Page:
While many fintech companies as part of their good governance practice follow some of the guidelines laid down by the RBI, few of the guidelines will have an impact on the business model and operations of some of the fintech lenders. Notable changes would be visible in the processes of the lending institutions while it would also entail increased operational cost in execution (burden shift from end customer to the lending institution). 

Highlights of the Guidelines

  • Guidelines regarding disbursement and repayment

Fintech entities are currently following the mechanism of routing money through pooled accounts and settling money to the borrowers/lenders. The guideline mandates disbursements and repayments into the bank account of borrower or lender respectively. This will entail significant changes to the existing process of these players which will also result in increase in operational cost. Further, borrowers with only PPI account and no bank account, disbursements can be made only to fully KYC compliant PPIs.

  • Stricter regulations for LSP’s & DLA’s – Solving for data privacy issues and reducing cost for end borrower

The current practice is that the fees payable to LSP for their services are borne by the end borrower. These LSPs also store all the personal information which are collected by the ultimate lender (REs). The guideline mandates that any fees charged by LSPs for processing, underwriting etc should be borne by the REs. The guideline further places the responsibility of data storage and data privacy on the REs and prohibits LSPs from storing any personal information of the borrowers except for a few basic minimal data that is necessary to carry out the operation. 

This addresses the contentious issue of usage of phone records with malafied intent to abuse the borrower. This also reduces the cost burden on the borrower. However, unless a clarification is issued by the RBI, these guidelines will negatively impact those entities which follow alternative credit assessment & monitoring procedures. Collection of data by DLAs will also get monitored under the guideline.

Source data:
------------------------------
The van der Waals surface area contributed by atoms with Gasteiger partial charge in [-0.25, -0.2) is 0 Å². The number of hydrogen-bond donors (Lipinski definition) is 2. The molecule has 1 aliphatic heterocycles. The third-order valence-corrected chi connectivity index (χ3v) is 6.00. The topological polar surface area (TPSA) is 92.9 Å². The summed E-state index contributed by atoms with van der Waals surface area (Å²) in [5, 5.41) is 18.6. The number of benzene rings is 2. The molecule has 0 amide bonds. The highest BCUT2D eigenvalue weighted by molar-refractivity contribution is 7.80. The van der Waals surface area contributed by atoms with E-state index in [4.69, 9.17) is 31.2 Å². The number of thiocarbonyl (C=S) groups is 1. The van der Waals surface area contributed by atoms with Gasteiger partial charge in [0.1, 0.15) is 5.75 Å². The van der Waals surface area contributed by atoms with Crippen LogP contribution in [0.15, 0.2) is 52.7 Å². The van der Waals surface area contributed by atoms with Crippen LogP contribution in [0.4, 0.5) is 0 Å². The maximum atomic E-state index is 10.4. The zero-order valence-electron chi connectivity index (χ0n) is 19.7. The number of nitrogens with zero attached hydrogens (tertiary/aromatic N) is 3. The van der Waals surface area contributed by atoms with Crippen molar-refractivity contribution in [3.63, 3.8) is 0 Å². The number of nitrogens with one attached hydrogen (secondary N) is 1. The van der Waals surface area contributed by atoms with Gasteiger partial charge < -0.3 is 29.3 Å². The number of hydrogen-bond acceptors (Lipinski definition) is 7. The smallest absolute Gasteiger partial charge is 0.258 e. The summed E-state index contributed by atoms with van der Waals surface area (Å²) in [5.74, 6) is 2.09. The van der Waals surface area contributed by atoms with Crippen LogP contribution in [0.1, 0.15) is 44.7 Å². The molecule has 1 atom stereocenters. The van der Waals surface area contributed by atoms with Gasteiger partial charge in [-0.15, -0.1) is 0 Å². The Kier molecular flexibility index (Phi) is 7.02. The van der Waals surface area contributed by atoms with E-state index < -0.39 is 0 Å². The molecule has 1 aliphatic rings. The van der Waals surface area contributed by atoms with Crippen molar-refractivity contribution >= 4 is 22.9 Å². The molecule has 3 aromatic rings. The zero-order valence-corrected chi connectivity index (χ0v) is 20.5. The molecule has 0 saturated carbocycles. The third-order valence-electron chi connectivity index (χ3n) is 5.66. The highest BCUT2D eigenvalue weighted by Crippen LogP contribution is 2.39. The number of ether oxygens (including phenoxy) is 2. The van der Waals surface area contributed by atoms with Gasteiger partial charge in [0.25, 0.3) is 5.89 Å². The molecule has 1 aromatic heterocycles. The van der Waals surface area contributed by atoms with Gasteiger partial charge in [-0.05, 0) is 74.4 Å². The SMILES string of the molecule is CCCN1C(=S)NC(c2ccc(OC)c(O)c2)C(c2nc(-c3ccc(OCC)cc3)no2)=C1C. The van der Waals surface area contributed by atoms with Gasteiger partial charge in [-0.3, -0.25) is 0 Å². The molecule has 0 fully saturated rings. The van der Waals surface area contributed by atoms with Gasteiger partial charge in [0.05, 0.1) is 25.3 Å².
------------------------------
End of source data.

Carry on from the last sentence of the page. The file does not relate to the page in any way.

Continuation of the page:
Access to a wide range of data by these DLA’s will come to a halt as it will now become mandatory to collect only need-based and with prior & explicit consent of the borrower. DLAs will thus not be able access or store any data of the borrowers except for onboarding or KYC requirements and with the specific consent of the borrower. 

  • Higher transparency & ease to borrowers 

To further protect the borrowers from predatory lending practices like charging flat rate on principal basis etc, the guidelines mandates highlighting the product features and Annual Percentage Rates (‘APR’) to be disclosed upfront by REs. REs should provide a key fact statement (‘KFS’) to the borrower. This ensures high transparency to the borrowers. Any fees, charge, etc., which is not mentioned in the KFS cannot be charged anytime during the term of the loan. 

The digital lenders also need to provide a cooling off period, as determined by the board of the RE, to the borrowers for exiting the digital loan. This allows the borrower to terminate the loan contract by repaying the principal and proportionate APR without any penalty. 

The guideline has also prohibited automatic increase in credit limit. It is interesting to note that this was not part of the draft guideline submitted by the working group. The existing mechanism of automatically increasing the credit limit is followed by many fintechs, especially with new-to-credit customers. With these guidelines coming into effect, unless there is consent from the borrower, REs can’t suo-moto increase the credit limit of the borrower. This might result in customers dropping off due to operational challenges.  

  • Safety to borrowers from predatory collection methods

The guideline mandates formation of a Self regulatory organisation (SRO). SRO’s will set the code of conduct in consultation with RBI which will incorporate best business practices, ensuring compliance of their members with regulatory guidelines and providing a mechanism for grievance redressal of customers.

Further, the REs should communicate the details of the LSP acting as recovery agent to the borrower at the time of sanctioning of the loan and also at the time of passing on the recovery responsibilities to an LSP. REs should also carry out periodic review of the conduct of the LSPs engaged by them. All these steps are expected to give peace to the borrowers from the harsh recovery procedures of RE’s and their agents. Till the time SRO is set-up, guidance on fair recovery practices will be issued to REs by RBI.

  • Rules regarding FLDG

RBI is yet to clarify the recommendation pertaining to the prohibition of first loss default guarantee arrangements for unregulated entities. Therefore, for now, fintech entities shall follow the guidelines applicable to a securitisation transaction. 

Conclusion

While we await clarifications / further guidance from RBI on a few points, Yubi believes that the guidelines are extremely positive from the perspective of the borrowers where the focus is on transparency & data privacy. From the perspective of Fintech, a transformation of the business model and an increase in compliance costs would be inevitable for a few.